“Be careful," cried out a tiny voice.
“I’m sorry. I didn’t see you there. Oh deary me! You are a bit young to be outside in the dark. What’s your name, Child?”
“I’m Cindy, Ma’am. I used to play with Tammy a long time ago, but she hasn't talked to me in a long time. I think she's forgotten all about me. Are you her Grammy?”
The old woman sighed and gathered the little girl in her warm arms. “So Tammy pushed you out, too? Tsk, Tsk. One of these days, she’ll wish we were back inside, close to her heart.”
“There’s lots of stuff out here on the back porch, Grammy. Be careful. I found her tricycle and storybooks and a few stuffed teddy bears. I suppose they were just in her way.”
“I see there are a few other people out here, too.”
“Yes, most of them are really nice like you, but some were angry when they got pushed out of her life. I was glad when they left. They said some bad words and said that if Tammy didn’t want them, then they didn’t want her either and weren’t going to hang around waiting for her to let them back in.”
The loud beeping of a delivery truck interrupted their conversation as it backed up to the front door. They could see Tammy ushering the men with the enormous wide-screen TV indoors. An exuberant cheer rose from inside, and the music and partying continued. Some punks with tattoos and pierced faces rang the doorbell and also crowded in the front way.
Soon the back door, with its peeling paint and squeaky hinges, swung open. A man with a black suit and a Bible tumbled out. He stood up, brushed the dust from his sleeve, and shook his head toward the closed door in pity.
As Grammy’s eyes adjusted to the darkness, she saw another man near the door. His face was sad, so sad. Every few minutes he lifted his scarred hands and knocked at the closed door. It was hard to imagine that anyone inside would be able to hear the steady knocking, but he didn’t give up. The Sad Man looked into Grammy’s face with a sympathetic knowing gaze. He seemed to know her thoughts. He turned again to the door and continued knocking.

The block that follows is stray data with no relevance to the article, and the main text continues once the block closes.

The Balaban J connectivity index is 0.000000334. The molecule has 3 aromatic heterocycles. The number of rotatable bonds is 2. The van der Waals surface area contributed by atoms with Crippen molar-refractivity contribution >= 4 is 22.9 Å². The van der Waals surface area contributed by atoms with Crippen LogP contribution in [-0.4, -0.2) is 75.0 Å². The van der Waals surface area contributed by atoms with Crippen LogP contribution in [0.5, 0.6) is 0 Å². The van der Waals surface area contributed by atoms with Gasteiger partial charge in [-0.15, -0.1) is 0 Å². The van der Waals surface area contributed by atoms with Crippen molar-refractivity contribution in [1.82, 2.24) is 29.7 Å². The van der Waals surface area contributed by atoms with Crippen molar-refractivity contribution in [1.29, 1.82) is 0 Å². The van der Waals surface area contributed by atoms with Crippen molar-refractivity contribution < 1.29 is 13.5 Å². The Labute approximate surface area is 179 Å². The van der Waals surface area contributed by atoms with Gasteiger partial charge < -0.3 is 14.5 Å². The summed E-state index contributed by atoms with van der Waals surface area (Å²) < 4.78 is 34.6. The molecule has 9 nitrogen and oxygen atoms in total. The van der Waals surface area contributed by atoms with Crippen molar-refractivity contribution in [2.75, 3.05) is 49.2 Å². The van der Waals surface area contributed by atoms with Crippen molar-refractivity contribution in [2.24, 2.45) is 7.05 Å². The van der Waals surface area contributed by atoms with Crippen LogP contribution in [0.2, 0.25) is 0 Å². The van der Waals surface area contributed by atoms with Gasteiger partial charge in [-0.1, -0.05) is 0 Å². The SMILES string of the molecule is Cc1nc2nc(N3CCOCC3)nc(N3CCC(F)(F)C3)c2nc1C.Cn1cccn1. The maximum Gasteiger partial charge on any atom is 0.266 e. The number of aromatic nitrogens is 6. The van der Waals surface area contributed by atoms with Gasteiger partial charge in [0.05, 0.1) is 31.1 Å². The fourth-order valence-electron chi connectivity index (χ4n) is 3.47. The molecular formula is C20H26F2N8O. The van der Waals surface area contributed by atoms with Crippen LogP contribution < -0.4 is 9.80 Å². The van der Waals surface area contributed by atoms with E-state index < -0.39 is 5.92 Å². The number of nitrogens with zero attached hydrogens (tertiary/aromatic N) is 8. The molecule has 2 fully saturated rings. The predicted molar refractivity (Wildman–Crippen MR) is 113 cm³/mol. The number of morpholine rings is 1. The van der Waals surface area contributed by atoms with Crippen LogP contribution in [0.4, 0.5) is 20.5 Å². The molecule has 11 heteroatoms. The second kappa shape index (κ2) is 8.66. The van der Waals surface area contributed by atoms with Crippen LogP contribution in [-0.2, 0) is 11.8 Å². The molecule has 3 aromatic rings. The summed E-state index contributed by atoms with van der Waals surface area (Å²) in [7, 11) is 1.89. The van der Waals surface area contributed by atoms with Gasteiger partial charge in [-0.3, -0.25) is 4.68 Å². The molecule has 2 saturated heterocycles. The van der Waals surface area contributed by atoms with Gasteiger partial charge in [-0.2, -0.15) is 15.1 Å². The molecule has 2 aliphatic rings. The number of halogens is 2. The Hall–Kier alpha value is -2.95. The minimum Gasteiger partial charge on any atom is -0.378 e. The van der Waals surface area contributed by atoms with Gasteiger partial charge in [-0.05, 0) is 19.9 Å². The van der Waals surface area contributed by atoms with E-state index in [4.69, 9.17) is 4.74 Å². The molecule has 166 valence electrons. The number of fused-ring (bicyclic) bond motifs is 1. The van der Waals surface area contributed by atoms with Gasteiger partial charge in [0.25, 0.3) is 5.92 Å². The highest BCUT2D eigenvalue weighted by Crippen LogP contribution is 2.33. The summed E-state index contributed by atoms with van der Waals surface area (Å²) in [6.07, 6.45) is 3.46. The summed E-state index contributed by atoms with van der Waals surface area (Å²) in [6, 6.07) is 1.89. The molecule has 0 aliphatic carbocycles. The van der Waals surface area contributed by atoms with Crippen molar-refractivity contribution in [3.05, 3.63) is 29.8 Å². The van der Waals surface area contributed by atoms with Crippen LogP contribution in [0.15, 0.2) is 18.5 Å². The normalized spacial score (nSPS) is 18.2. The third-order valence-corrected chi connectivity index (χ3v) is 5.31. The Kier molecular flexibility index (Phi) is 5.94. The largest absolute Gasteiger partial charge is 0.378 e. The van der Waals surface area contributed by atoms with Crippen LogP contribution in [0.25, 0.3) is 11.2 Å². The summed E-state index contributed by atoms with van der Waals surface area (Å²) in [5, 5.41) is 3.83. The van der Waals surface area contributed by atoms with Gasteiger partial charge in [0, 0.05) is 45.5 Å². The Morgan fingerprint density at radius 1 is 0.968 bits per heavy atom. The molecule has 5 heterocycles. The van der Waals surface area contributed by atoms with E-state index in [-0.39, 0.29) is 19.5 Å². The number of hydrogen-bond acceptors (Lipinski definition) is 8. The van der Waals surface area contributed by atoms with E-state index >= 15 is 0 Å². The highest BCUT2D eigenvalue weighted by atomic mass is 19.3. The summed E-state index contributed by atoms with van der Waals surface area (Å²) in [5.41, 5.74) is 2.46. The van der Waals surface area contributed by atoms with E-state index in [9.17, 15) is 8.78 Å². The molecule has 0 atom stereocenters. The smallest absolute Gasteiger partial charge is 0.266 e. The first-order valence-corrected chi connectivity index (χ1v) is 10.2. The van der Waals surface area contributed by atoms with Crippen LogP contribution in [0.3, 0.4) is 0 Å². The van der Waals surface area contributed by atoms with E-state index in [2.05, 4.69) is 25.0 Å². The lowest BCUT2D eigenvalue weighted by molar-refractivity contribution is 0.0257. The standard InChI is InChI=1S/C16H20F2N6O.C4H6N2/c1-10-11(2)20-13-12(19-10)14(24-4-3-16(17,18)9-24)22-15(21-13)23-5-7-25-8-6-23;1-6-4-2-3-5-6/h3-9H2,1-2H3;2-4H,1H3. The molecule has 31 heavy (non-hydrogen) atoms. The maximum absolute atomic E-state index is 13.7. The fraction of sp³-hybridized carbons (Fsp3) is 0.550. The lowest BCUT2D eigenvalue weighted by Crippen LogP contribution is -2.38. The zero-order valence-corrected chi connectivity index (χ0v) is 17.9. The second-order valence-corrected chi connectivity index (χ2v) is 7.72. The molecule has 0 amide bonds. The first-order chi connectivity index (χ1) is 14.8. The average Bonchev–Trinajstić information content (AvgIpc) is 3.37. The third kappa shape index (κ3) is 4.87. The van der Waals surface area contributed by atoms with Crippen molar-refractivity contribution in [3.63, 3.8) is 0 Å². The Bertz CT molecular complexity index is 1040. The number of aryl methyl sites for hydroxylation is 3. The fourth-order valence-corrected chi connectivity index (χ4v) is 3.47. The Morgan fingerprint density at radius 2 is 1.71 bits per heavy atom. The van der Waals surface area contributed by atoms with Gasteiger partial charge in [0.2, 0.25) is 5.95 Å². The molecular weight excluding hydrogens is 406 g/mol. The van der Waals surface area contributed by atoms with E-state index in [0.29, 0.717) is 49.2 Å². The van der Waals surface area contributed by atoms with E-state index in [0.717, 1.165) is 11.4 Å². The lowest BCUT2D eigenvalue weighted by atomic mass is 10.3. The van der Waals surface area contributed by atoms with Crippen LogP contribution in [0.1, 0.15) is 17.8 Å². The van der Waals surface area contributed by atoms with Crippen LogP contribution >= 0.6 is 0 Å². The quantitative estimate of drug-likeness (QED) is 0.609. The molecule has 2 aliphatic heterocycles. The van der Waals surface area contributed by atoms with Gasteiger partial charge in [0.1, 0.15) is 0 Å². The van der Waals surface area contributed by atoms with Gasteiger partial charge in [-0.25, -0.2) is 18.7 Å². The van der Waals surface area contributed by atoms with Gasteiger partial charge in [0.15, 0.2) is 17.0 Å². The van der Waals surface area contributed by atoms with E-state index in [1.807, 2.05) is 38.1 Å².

The night grew colder and darker. Grammy found a discarded knitted blanket to wrap around Cindy and herself. She hummed “The Old Rugged Cross.” Others gathered close and joined in. The night seemed to last forever. The Sad Man continued knocking.
The next day, a shiny red Corvette pulled into the driveway. A tall, blond, tanned young man bounded up to the front door. Tammy greeted him with a flirtatious flutter of her eyelids and kissed him with her painted lips. A man’s voice thundered from within.
“What? NO! I will not allow it!”
“Dad, I’m not a child anymore!”
The group on the back porch raised their heads to listen. It didn’t sound good. The minister bowed his head in prayer. Cindy began to cry. The Sad Man continued knocking. The weathered squeaky door swung open. A man, whose face was red and sweaty stumbled backwards, a thin woman with graying hair beside him.
“I’m still your father—no matter how old you get!” he hollered at the slammed door.
The ones on the back porch stared at the couple in stunned sorrow. The woman wandered to the pile of books and toys. She clutched a rag doll to her breast and sobbed. To think that Tammy would push her own parents out of her life was not good!
Life passed day by day and the back porch became more crowded. There were teachers and aunts and neighborhood friends. They talked of times when things had been happier. Cindy sang her Sunday school songs. The minister read the Bible while Grammy prayed and prayed. The Sad Man stayed by the door and continued knocking.
Then one day, the music in the house stopped. The red Corvette left. The house was quiet—too quiet—something was wrong. The ones on the back porch waited. Time seemed to stop.
“Jesus loves me, this I know…” Cindy’s clear voice floated in the air.
“Please, Lord, bring her back to Yourself,” prayed Grammy.
The Sad Man raised his hand to knock again, but the door moved. Slowly the gap widened. Tammy looked at them with tears on her face.
“I’m so sorry.”
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